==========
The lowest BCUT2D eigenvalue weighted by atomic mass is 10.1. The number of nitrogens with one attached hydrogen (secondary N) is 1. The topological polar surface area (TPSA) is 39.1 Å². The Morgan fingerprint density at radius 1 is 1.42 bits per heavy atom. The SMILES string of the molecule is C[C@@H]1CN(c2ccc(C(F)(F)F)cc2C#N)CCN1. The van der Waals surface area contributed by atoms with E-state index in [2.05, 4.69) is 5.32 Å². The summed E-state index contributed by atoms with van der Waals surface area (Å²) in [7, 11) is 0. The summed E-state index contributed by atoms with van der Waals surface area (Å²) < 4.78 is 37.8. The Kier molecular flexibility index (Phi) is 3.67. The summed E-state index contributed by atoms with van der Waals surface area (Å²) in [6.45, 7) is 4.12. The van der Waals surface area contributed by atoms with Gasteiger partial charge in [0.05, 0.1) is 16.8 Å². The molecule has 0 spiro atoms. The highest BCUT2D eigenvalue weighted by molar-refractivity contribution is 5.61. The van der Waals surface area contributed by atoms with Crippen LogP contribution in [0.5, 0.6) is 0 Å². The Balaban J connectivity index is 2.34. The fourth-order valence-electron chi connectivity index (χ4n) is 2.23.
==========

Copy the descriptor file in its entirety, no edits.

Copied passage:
The lowest BCUT2D eigenvalue weighted by atomic mass is 10.1. The number of nitrogens with one attached hydrogen (secondary N) is 1. The topological polar surface area (TPSA) is 39.1 Å². The Morgan fingerprint density at radius 1 is 1.42 bits per heavy atom. The SMILES string of the molecule is C[C@@H]1CN(c2ccc(C(F)(F)F)cc2C#N)CCN1. The van der Waals surface area contributed by atoms with E-state index in [2.05, 4.69) is 5.32 Å². The summed E-state index contributed by atoms with van der Waals surface area (Å²) in [7, 11) is 0. The summed E-state index contributed by atoms with van der Waals surface area (Å²) < 4.78 is 37.8. The Kier molecular flexibility index (Phi) is 3.67. The summed E-state index contributed by atoms with van der Waals surface area (Å²) in [6.45, 7) is 4.12. The van der Waals surface area contributed by atoms with Gasteiger partial charge in [0.05, 0.1) is 16.8 Å². The molecule has 0 spiro atoms. The highest BCUT2D eigenvalue weighted by molar-refractivity contribution is 5.61. The van der Waals surface area contributed by atoms with Crippen LogP contribution in [0.5, 0.6) is 0 Å². The Balaban J connectivity index is 2.34. The fourth-order valence-electron chi connectivity index (χ4n) is 2.23.